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Treasure of Indian coins of Babur era found in Samarkand.

Unique treasure of Indian coins of XVI century was found in Ishtihan district of Samarkand region, the Pravda Vostoka newspaper reports.

A rare find was discovered during the construction of a private house in the village of Hazar bobo. Owner of the site Dzhazil Mardonov said that he found a ceramic jug while digging holes for molding bricks. The jug contained 206 coins.

The treasure was transferred to a local police department; director of the History Museum of Ishtihan district reported about it to the inspection on the protection and use of cultural heritage of Samarkand region, and then the Institute of Archaeology received the find for scientific processing at the initiative of museum's employee.

A preliminary study found that all coins are made from copper and minted in Indian cities of Lahore, Ahmedabad and Faheshpur. They are dated between 1573 and 1600 years, therefore, the treasure belongs to the reign of Baburid dynasty in India - heirs of Zahiriddin Muhammad Babur.

All coins of the treasure belong to the epoch of Babur's grandson - Akbar the Great - which lasted 49 years. Though he was just 14 when he ascended to the throne, he is widely considered the greatest of the Indian rulers. Akbar the Great implemented a number of major reforms to strengthen the centralized state based on a fair and equal treatment of all its peoples, strengthened the power of the dynasty, greatly expanded the boundaries of his lands and became famous as a patron of the sciences and arts.

He also attached great importance to development of trade and introduced a single currency system with solid gold and silver content. Gold coin Mukhur, silver - Rupee, copper - Pice and the smallest change - Paya - all these coins were produced during the reign of Akbar the Great. Rupee had 970-th standard and the weight of 11.534 grams, and these figures have remained unchanged until the establishment of British rule.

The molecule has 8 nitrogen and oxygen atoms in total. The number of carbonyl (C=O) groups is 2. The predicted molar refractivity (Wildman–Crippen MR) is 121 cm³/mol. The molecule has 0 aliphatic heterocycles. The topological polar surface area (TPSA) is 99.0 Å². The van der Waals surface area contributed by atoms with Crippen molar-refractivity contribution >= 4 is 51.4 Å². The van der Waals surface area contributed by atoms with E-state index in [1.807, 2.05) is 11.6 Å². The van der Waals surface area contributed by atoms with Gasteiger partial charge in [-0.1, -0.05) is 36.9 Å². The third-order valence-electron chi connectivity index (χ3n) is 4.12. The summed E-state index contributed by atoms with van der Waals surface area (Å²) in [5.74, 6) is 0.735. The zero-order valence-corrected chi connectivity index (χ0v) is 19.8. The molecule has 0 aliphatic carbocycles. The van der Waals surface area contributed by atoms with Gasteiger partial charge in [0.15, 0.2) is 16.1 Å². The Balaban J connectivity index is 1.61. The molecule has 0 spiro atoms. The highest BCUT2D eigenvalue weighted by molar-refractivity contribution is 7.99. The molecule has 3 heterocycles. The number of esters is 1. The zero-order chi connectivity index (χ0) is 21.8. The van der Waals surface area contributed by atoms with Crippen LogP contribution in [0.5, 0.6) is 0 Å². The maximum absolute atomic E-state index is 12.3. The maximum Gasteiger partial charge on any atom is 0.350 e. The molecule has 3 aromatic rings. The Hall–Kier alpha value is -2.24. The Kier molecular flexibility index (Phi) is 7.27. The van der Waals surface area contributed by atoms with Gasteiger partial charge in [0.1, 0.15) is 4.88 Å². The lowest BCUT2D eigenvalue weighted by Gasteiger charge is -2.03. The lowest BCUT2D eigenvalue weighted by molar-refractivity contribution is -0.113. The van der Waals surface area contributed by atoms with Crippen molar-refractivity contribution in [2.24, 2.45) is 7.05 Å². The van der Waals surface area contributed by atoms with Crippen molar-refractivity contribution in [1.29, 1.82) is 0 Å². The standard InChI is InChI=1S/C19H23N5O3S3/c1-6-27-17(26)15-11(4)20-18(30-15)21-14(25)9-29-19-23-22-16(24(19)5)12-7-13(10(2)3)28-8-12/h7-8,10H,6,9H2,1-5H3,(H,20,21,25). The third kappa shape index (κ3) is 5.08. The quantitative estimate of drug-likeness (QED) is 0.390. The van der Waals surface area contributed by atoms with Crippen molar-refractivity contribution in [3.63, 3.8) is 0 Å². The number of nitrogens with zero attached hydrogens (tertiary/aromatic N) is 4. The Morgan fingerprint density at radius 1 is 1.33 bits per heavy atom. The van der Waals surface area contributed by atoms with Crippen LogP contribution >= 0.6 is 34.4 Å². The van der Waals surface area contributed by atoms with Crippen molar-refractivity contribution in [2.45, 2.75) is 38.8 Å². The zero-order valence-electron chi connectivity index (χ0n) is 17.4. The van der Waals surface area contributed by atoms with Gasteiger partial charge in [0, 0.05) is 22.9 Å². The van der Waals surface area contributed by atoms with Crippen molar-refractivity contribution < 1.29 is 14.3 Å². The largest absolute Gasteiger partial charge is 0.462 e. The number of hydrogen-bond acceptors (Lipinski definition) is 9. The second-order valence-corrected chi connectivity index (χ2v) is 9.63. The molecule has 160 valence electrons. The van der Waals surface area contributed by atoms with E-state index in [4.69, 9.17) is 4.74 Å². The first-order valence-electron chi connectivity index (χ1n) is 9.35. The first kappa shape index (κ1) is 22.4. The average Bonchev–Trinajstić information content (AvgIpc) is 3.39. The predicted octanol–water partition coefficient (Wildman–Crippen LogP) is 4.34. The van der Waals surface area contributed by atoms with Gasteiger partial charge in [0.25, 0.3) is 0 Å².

Ishtihan treasure consists of Pice and is based a little more than three rupees. It is difficult to say exactly how copper coins turned out on territory of Uzbekistan at the end of XVI century, which were issued in Lahore and Delhi for domestic market. Perhaps they were brought by a local merchant from a successful trip to India, but due to emergencies or other hazards there was no time to exchange them at the money changers.

This is not the first treasure of this kind. Ten gold coins, minted in Kabul in 1550, were discovered in Samarkand in the late XIX century. Treasure, where several silver coins of Shah Jahan (Akbar's descendant) were among coins of Samarkand and Bukhara rulers from the dynasty of Jahanids, was found in the 70th of the twentieth century in Surkhandarya region.

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Publication:AKIpress News Agency
Date:Oct 14, 2014
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